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Agency Not Liable For Collision Because Deputies Acknowledged Receipt Of Pursuit Policies
Vehicle Code section 17004.7 gives a public agency immunity from liability for collisions involving peace officer pursuits if the agency follows a written vehicular pursuit policy and provides annual training on the topic.
In April 2014, the Alameda County Sheriff’s Office (Sheriff’s Office) revised its vehicle pursuit policy (Policy). The lengthy Policy included guidelines on “initiating, continuing or terminating pursuits,” which covered 15 of the 19 guidelines established by the Commission on Peace Officer Standards and Training (POST Commission). The Policy also included guidelines on “aircraft support procedures,” which similarly outlined considerations established by the POST Commission. The Sheriff’s Office also provided annual training on vehicular pursuits through a training video covering the same topics and guidelines addressed in the Policy.
The Sheriff’s Office required its peace officers to certify electronically that they read and understood the agency’s employment policies. Supervisors within the Sheriff’s Office would audit these electronic certifications and follow up with those peace officers who failed to timely comply with the agency’s policy certification requirements. By October 2014, the Sheriff’s Office obtained electronic certifications from approximately 80% of its peace officers for the revised Policy.
In October 2014, a car fleeing from Sheriff’s Office deputies struck William Riley. Riley then sued the Sheriff’s Office. The trial court granted summary judgment for the Sheriff’s Office, holding that the agency complied with the policy and training requirements under Section 17004.7. Therefore, the Sheriff’s Office was immune from liability for Riley’s injuries.
On appeal, Riley argued that (i) the Policy was not properly promulgated within the meaning of Section 17004.7 and (ii) the Policy failed to satisfy Section 17004.7’s training requirements and minimum standards regarding speed and air support. The California Court of Appeal disagreed with Riley’s contentions and affirmed the trial court’s ruling that the Sheriff’s Office was immune from liability.
Specifically, the Court of Appeal held that the Sheriff’s Office properly promulgated its Policy. Riley argued that Section 17004.7 required the Policy to contain explicit certification language. But, the Court of Appeal held that the statute required only that all peace officers of an agency certify in writing that they received, read, and understood the policy. Therefore, the electronic signature page was sufficient under Section 17004.7. The statute did not require the Sheriff’s Office to include similar certification language in the Policy itself.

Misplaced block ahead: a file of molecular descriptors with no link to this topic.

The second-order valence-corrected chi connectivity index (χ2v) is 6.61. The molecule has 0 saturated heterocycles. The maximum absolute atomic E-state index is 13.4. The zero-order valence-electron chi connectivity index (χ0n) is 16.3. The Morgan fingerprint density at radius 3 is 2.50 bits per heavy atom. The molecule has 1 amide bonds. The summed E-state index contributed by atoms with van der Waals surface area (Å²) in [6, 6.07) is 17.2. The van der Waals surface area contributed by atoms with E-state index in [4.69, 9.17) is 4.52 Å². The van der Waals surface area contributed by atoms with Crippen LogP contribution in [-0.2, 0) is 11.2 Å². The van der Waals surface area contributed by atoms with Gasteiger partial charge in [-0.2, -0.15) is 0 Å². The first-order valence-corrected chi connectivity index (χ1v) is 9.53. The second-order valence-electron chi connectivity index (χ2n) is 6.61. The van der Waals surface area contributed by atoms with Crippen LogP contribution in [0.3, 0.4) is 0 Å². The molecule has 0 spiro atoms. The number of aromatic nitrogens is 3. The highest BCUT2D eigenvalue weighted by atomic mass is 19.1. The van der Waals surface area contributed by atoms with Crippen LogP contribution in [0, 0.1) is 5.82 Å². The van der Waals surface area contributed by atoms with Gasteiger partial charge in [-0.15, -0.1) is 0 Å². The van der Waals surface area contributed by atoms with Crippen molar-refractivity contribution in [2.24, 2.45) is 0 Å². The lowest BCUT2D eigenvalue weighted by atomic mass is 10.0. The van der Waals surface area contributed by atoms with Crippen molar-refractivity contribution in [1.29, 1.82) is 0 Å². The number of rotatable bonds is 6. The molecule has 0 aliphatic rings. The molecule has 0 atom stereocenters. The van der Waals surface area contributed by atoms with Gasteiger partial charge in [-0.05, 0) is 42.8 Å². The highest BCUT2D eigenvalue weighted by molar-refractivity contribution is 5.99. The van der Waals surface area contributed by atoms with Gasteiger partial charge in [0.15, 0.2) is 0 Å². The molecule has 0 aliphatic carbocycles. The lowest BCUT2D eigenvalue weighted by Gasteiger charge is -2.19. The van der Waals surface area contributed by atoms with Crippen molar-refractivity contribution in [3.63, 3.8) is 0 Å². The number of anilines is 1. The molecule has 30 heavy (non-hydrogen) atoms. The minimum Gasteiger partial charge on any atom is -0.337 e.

On the promulgation issue, the Court of Appeal also held that the Sheriff’s Office showed that it had a system in place reasonably designed to appraise all peace officers of the Policy and that supervisors followed up with officers who failed to certify electronically that they read and understood the Policy. The Sheriff’s Office failed to obtain certifications from approximately 20% of peace officers at the time of Riley’s injury, but the Court of Appeal held that while the agency could improve its follow-up process, the current procedures were nonetheless adequate under Section 17004.7.
The Policy satisfied minimum standards relating to speed and air support under Section 17004.7. Although the Policy failed to include a section that specifically addressed speed, the Policy did address the relevant POST Commission’s guidelines. Similarly, the Policy’s section on-air support sufficiently addressed the POST Commission’s guidelines. The Court of Appeal declined to require explicit reference to each POST guideline when the Policy as a whole furthered the Legislature’s goal of encouraging fewer and safer pursuits. Similarly, the Sheriff’s Office driver training video was sufficient under Section 17004.7 because it presented the same guidelines outlined in the Policy.
Riley v. Alameda County Sheriff’s Office, 2019 WL 6872466 (2019).
This case illustrates the importance of having updated written policies that peace officers timely acknowledge, either in writing or electronically.